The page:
Diet and Nutrition
Advantame: What You Need to KnowJanuary 11, 2017 /
Advantame is the ultra-high potency sweetener, derived from aspartame and vanillin, created by Ajinomoto®. In fact, advantame is about 20000 times sweeter than sucrose. The US Food and Drug Administration (FDA) has approved advantame for general use in food and beverages.
Advantame is the sixth artificial sweetener approved by the FDA. It is also Flavor and Extract Manufacturers Association, generally recognized as safe (FEMA GRAS™) approved in dairy, frozen desserts, beverages, and chewing gum. The FDA set the daily safe consumption level of advantame at 32.8 milligrams/kilogram of body weight, which is the equivalent of 40000 packets of advantame. For comparison, the limit for aspartame and sucralose is 165 packets per day.
The FDA looked at 37 studies conducted on animals and humans to determine safety, including studies on the immune, nervous, or reproductive systems, as well as for the development of fetuses or children. The European Food Safety Authority has also deemed advantame safe for general consumption.
Advantame does not break down under heat, so it is used in:
- Baked goods
- Chewing gum
- Frozen desserts
- Nonalcoholic beverages
- Processed fruits and fruit juices
- Soft drinks
On May 21, 2014, the Center for Science in the Public Interest released a statement written by senior scientist Lisa Lefferts, which read:
CSPI will be carefully reviewing the studies on advantame. However, an initial concern is that in a key cancer study in mice, the number of mice that survived to the end of the study was below FDA’s own scientific recommendations, and is therefore inadequate to provide confidence in the safety of a chemical likely to be consumed by millions of people.
In one prenatal study performed on rabbits, gastrointestinal disturbance was noted.
Some of the reported side effects of aspartame include:
- Change in heart rate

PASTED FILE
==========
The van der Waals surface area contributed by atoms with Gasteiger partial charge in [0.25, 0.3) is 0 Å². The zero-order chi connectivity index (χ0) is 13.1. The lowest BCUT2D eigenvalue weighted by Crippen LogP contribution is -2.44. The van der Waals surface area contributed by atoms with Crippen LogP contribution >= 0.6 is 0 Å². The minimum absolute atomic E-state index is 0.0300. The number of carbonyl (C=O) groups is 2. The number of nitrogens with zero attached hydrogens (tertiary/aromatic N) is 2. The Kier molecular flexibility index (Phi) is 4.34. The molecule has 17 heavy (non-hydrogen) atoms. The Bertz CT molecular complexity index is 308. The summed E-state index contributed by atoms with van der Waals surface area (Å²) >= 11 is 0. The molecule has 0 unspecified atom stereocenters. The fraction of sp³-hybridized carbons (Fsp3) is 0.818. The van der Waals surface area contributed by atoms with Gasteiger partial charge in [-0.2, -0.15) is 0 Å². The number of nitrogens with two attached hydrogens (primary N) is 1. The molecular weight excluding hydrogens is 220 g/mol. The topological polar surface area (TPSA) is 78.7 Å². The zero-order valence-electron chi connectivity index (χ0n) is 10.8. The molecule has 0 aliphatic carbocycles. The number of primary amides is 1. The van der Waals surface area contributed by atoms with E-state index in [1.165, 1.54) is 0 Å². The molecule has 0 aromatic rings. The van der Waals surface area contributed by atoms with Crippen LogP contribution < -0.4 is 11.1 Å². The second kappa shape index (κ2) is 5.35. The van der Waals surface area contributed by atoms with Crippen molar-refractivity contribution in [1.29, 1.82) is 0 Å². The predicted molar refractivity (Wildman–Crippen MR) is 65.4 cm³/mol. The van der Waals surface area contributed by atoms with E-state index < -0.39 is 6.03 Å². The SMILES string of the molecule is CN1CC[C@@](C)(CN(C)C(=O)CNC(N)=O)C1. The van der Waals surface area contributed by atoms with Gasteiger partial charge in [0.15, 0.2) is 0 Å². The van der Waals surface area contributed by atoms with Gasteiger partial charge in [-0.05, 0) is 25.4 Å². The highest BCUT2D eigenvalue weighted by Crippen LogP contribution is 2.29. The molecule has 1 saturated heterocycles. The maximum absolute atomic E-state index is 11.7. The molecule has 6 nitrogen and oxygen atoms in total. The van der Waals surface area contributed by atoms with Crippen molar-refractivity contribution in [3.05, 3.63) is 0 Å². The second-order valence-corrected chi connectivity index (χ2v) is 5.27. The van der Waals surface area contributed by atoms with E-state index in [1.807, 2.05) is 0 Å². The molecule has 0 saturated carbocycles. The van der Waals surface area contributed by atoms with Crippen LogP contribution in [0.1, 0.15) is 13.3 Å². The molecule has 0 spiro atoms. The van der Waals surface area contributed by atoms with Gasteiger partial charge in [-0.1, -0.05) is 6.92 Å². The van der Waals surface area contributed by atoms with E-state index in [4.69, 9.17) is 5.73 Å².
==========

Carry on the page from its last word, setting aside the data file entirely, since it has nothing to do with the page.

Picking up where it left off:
- Difficulty breathing
- Neurological reactions
- Sleep problems
Advantame, like aspartame, contains the amino acid phenylalanine, which is very dangerous to people with the rare metabolic disorder phenylketonuria. However, because advantame is used at much lower volume than aspartame, the FDA decided that people with phenylketonuria can consume advantame safely.
References and recommended readings
Advantame website. http://www.advantame.com/. Accessed February 25, 2015.
FDA approves new sweetener, advantame. Center for Science in the Public Interest website. http://www.cspinet.org/new/201405211.html. Published May 21, 2014. Accessed February 25, 2015.
Gold M. Reported aspartame toxicity effects. US Food and Drug Administration website. http://www.fda.gov/ohrms/dockets/dailys/03/Jan03/012203/02P-0317_emc-000199.txt. Published January 12, 2003. Accessed February 25, 2015.
Healy M. FDA approves a new artificial sweetener. LA Times website. http://www.latimes.com/science/la-sci-fda-artificial-sweetener-20140521-story.html. Published May 21, 2014. Accessed February 25, 2015.
Preidt R. FDA approves new artificial sweetener: advantame can be used to sweeten coffee, tea and as an ingredient in cooking. WebMD website. http://www.webmd.com/food-recipes/news/20140520/fda-approves-new-artificial-sweetener. Published May 20, 2014. Accessed February 25, 2015.
Scott-Thomas C. EFSA panel says advantame is safe for use. FoodNavigator.com website. http://www.foodnavigator.com/Legislation/EFSA-panel-says-advantame-is-safe-for-use. Published August 1, 2013. Accessed February 25, 2015.